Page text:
Wednesday, January 19, 2022

The killing of Mr. Watson

Edgar Watson. Photo courtesy of Alvin Lederer

Edgar Watson. Photo courtesy of Alvin Lederer

Commemorating the 100th Anniversary of the Death of Mr. E. J. Watson

On Sunday, October 24, 2:30 p.m., at the Smallwood Store in Chokoloskee (the actual date, time and place of Mr. Watson’s demise), the re-enactment of The Killing of Mr. Watson, will be presented. The play is based on the best-selling novel by Peter Matthiessen, published in 1990. The Smallwood Store and Museum will be commemorating the 100th anniversary of this event. It was just after the hurricane in 1910 that the townspeople gathered at Ted Smallwood’s trading post and waited for Mr. Watson to arrive by boat.

Who was Mr. Edgar J. Watson? When learning about a person, it’s always best to go directly to the source, someone who actually knew the person. Rob Storter recounts his memory of this highly colorful character in his book Crackers in the Glade with the Forward by Peter Matthiessen, who comments that “Rob was able to provide me with perhaps the best description of ‘Mr. Watson’ I ever came across.”

Rob Storter was just sixteen at the time, and it was his brother George who “was in just yards of where it happened. He heard the gun and in minutes he saw the whole thing.”  As Rob tells it…

“Mr. Watson was a friend to my dad, as they both had little schooners and met at Key West and other places to sell the stuff that was produced in that part of the country, especially syrup. Mr. Watson’s schooner was called Gladiator. He ate many meals at our table. He’d come to Everglade once a week to pick up groceries and his mail. He most always arrived about noon and would eat dinner at our house. Sometimes we’d see him at Key West, and he always came aboard our boat and visited. I knew him as a friendly, jolly man. I didn’t know what was down inside of him at that time. I remember him very well. He had a broad mustache—sometimes side whiskers.”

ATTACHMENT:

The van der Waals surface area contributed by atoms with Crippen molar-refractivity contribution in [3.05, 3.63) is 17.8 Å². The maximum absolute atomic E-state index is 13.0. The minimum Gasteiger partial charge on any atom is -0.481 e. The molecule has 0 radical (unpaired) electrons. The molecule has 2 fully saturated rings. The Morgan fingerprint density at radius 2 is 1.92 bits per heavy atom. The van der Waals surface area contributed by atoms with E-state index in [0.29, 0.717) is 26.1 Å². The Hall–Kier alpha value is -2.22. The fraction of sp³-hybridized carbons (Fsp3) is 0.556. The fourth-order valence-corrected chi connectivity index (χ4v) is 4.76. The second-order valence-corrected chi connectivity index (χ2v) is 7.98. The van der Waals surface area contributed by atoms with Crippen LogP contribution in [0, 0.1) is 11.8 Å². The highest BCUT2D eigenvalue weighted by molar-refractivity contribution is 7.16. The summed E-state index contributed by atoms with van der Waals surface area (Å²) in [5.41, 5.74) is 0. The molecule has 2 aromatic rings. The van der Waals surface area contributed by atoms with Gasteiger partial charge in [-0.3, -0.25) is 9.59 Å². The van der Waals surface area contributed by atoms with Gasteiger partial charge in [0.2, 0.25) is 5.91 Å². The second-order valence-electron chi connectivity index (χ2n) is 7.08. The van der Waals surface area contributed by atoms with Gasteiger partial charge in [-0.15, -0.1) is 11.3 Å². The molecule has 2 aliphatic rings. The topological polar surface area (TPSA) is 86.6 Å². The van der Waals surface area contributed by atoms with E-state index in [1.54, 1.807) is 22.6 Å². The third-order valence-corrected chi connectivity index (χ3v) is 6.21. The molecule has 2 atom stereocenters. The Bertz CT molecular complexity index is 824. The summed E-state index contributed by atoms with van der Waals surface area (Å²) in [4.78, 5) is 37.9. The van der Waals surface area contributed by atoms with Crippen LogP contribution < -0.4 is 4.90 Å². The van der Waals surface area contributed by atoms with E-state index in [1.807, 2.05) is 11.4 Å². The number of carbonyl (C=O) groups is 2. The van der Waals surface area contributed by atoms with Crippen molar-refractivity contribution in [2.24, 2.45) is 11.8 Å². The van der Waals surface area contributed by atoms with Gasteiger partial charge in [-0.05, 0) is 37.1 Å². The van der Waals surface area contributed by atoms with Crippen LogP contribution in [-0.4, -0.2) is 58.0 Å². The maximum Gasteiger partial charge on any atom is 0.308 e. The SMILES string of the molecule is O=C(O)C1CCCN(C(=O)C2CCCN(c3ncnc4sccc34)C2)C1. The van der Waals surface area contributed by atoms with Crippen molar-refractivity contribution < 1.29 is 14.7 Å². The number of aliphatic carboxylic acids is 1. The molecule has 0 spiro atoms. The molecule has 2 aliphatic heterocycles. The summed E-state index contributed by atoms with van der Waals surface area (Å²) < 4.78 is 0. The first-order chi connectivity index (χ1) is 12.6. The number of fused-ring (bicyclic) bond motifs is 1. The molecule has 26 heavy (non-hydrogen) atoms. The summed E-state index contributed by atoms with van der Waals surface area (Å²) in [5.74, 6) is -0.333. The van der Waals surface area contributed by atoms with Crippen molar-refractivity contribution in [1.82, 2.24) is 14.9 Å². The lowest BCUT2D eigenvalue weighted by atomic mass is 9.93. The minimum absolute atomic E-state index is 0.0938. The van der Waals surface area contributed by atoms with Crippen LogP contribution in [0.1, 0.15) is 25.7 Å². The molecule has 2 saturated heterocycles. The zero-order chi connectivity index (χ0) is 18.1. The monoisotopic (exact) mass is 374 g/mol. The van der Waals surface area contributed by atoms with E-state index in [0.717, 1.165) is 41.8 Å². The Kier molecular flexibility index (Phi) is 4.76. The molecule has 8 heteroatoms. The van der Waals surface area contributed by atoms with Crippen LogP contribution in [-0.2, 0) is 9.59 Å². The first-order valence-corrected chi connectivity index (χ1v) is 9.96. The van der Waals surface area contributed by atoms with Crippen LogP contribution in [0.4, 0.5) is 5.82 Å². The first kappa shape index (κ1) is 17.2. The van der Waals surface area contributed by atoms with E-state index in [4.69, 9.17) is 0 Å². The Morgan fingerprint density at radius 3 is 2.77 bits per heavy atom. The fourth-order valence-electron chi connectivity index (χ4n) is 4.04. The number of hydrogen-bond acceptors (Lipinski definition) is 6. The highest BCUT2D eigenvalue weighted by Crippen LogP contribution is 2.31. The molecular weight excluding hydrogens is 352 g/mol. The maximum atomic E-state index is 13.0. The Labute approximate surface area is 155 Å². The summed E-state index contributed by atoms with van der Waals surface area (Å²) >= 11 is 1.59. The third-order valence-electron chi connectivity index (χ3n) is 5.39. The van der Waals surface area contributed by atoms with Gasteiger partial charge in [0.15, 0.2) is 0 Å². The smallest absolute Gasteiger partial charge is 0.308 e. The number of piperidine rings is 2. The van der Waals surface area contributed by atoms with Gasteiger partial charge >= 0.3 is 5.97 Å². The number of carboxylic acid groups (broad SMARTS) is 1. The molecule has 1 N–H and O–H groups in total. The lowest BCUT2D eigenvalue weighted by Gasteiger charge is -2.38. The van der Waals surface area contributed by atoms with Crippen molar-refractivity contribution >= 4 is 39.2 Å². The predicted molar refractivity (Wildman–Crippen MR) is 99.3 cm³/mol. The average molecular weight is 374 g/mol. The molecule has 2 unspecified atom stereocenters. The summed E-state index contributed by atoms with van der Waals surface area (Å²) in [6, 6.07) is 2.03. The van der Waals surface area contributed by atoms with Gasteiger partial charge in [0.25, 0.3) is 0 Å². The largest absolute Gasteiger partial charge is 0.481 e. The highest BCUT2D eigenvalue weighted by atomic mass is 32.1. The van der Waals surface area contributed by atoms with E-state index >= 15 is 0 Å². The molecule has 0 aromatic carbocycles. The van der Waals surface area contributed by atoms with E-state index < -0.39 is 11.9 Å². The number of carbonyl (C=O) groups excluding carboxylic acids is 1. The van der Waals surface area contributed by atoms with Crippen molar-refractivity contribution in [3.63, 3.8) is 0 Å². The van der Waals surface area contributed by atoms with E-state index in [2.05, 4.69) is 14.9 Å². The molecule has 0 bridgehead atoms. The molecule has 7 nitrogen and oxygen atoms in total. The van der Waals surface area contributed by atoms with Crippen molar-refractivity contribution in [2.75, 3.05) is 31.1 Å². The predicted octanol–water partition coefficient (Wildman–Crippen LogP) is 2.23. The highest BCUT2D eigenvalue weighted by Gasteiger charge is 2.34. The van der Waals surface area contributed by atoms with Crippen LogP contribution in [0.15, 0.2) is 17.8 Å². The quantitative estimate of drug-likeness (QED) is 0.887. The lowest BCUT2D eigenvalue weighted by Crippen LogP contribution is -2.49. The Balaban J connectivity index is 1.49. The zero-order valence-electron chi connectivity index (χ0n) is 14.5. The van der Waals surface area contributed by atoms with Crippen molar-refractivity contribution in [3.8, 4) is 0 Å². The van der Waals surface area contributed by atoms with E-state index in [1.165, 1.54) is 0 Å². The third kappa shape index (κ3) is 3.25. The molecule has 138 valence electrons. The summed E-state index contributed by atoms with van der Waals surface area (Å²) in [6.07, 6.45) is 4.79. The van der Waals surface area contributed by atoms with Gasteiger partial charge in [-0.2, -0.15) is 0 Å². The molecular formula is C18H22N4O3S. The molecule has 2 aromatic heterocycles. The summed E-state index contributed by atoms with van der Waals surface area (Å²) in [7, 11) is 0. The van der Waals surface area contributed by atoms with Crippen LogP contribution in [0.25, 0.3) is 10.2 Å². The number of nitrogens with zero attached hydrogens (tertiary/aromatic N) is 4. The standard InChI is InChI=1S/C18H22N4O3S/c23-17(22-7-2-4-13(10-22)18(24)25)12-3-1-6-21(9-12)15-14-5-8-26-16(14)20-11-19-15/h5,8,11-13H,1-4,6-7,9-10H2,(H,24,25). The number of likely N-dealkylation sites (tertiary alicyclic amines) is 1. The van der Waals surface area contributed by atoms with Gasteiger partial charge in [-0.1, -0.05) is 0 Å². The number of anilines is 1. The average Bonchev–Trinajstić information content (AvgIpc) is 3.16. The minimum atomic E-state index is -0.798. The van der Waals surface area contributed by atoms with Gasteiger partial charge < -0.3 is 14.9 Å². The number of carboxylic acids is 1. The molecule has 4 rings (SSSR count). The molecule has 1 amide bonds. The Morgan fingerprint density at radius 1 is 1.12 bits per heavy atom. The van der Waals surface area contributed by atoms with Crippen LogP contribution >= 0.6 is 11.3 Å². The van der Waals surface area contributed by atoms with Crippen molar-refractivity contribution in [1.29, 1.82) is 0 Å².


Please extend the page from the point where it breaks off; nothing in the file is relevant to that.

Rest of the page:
“Mr. Watson had a big cane farm at Chatham River – about forty acres. He made lots of syrup…I was sixteen when the Watson killing happened. A strong northeast wind had been blowing for days, which was not uncommon, especially in October during hurricane season. Early on that mid-October morning, Ed Watson came and asked my papa to take him to Marco. He said he was tired of all the nonsense about being accused of murder.”

“Watson had come to Half-Way Creek around 1892 and was supposed to have killed Belle Starr out of Arkansas. He worked awhile around Everglade, then bought the Chatham River cane farm, raising sugarcane and vegetables for the New York – Key West market. Mrs. Hannah Smith, who had been engaged in hunting alligators with a Mrs. McLane, from an oxcart, was killed about 1910 at Chatham Bend. Mrs. Smith and a man named Waller, who also lived at Chatham Bend, were murdered and their bodies weighted and thrown overboard.”

“We called him Mr. Watson or E.J. He was a two-hundred-pound, red-headed man, with a quick and sometimes quirky temper. Watson was reported to have been a hand of Belle Starr’s and to have shot her in the back from ambush one night in Oklahoma. He was also said to have killed three men in Georgia and one in mid-Florida. He also cut the throat of Aldolphus Santini in Key West, but Santini recovered. A deputy sheriff sent from Key West to bring Watson back was tricked out of his weapon by Watson and then put to work in the cane fields – under the gun – before being sent back, unharmed, but very respectful.”

“Watson came to Chokoloskee just as the 1910 Hurricane was brewing and hired my dad to take him to Fort Myers to seek the aid of Sheriff Frank Tippins to arrest the murderers. They got only to Marco before they had to seek shelter. Tippins came south about that time, checking rumors of the killing, and missed them.”

“After the storm, Watson returned to Chokoloskee, as a mob started gathering with guns….”

To find out more about what really happened to Mr. Watson on October 24, 1910, come to the performance at 2:30 p.m. There is a $10 entrance fee. (Children 8 and under will be admitted free of charge.) For more information, call (239) 695-2989. To find out more about what’s happening in the Everglades area, visit website

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